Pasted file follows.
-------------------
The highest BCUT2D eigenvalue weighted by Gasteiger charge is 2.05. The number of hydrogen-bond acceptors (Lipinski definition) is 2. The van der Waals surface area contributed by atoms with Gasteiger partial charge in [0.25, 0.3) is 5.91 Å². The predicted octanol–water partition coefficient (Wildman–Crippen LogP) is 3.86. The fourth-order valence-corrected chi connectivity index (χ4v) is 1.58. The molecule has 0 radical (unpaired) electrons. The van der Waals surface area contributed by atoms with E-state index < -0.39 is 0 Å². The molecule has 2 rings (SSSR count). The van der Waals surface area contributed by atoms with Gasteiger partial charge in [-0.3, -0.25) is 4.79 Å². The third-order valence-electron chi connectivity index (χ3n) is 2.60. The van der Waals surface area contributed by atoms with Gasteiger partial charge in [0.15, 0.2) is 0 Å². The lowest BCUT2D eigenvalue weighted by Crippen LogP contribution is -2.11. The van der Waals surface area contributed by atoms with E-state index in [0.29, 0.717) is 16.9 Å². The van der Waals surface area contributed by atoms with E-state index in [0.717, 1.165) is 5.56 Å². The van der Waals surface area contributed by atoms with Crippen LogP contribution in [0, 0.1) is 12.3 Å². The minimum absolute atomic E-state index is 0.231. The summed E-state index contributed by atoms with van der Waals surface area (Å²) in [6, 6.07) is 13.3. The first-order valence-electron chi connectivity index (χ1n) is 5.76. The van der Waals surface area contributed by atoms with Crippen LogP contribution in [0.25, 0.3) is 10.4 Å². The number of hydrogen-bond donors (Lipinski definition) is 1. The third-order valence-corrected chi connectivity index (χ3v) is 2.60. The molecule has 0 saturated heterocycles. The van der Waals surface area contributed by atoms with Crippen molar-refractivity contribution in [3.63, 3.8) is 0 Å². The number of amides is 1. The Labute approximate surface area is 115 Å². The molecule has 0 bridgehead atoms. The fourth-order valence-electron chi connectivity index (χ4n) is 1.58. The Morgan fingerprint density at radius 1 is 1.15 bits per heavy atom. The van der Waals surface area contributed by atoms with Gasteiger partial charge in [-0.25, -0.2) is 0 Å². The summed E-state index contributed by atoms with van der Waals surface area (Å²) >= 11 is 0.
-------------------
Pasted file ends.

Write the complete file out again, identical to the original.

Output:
The highest BCUT2D eigenvalue weighted by Gasteiger charge is 2.05. The number of hydrogen-bond acceptors (Lipinski definition) is 2. The van der Waals surface area contributed by atoms with Gasteiger partial charge in [0.25, 0.3) is 5.91 Å². The predicted octanol–water partition coefficient (Wildman–Crippen LogP) is 3.86. The fourth-order valence-corrected chi connectivity index (χ4v) is 1.58. The molecule has 0 radical (unpaired) electrons. The van der Waals surface area contributed by atoms with E-state index < -0.39 is 0 Å². The molecule has 2 rings (SSSR count). The van der Waals surface area contributed by atoms with Gasteiger partial charge in [-0.3, -0.25) is 4.79 Å². The third-order valence-electron chi connectivity index (χ3n) is 2.60. The van der Waals surface area contributed by atoms with Gasteiger partial charge in [0.15, 0.2) is 0 Å². The lowest BCUT2D eigenvalue weighted by Crippen LogP contribution is -2.11. The van der Waals surface area contributed by atoms with E-state index in [0.29, 0.717) is 16.9 Å². The van der Waals surface area contributed by atoms with E-state index in [0.717, 1.165) is 5.56 Å². The van der Waals surface area contributed by atoms with Crippen LogP contribution in [0, 0.1) is 12.3 Å². The minimum absolute atomic E-state index is 0.231. The summed E-state index contributed by atoms with van der Waals surface area (Å²) in [6, 6.07) is 13.3. The first-order valence-electron chi connectivity index (χ1n) is 5.76. The van der Waals surface area contributed by atoms with Crippen LogP contribution in [0.25, 0.3) is 10.4 Å². The number of hydrogen-bond donors (Lipinski definition) is 1. The third-order valence-corrected chi connectivity index (χ3v) is 2.60. The molecule has 0 saturated heterocycles. The van der Waals surface area contributed by atoms with Crippen molar-refractivity contribution in [3.63, 3.8) is 0 Å². The number of amides is 1. The Labute approximate surface area is 115 Å². The molecule has 0 bridgehead atoms. The fourth-order valence-electron chi connectivity index (χ4n) is 1.58. The Morgan fingerprint density at radius 1 is 1.15 bits per heavy atom. The van der Waals surface area contributed by atoms with Gasteiger partial charge in [-0.25, -0.2) is 0 Å². The summed E-state index contributed by atoms with van der Waals surface area (Å²) >= 11 is 0.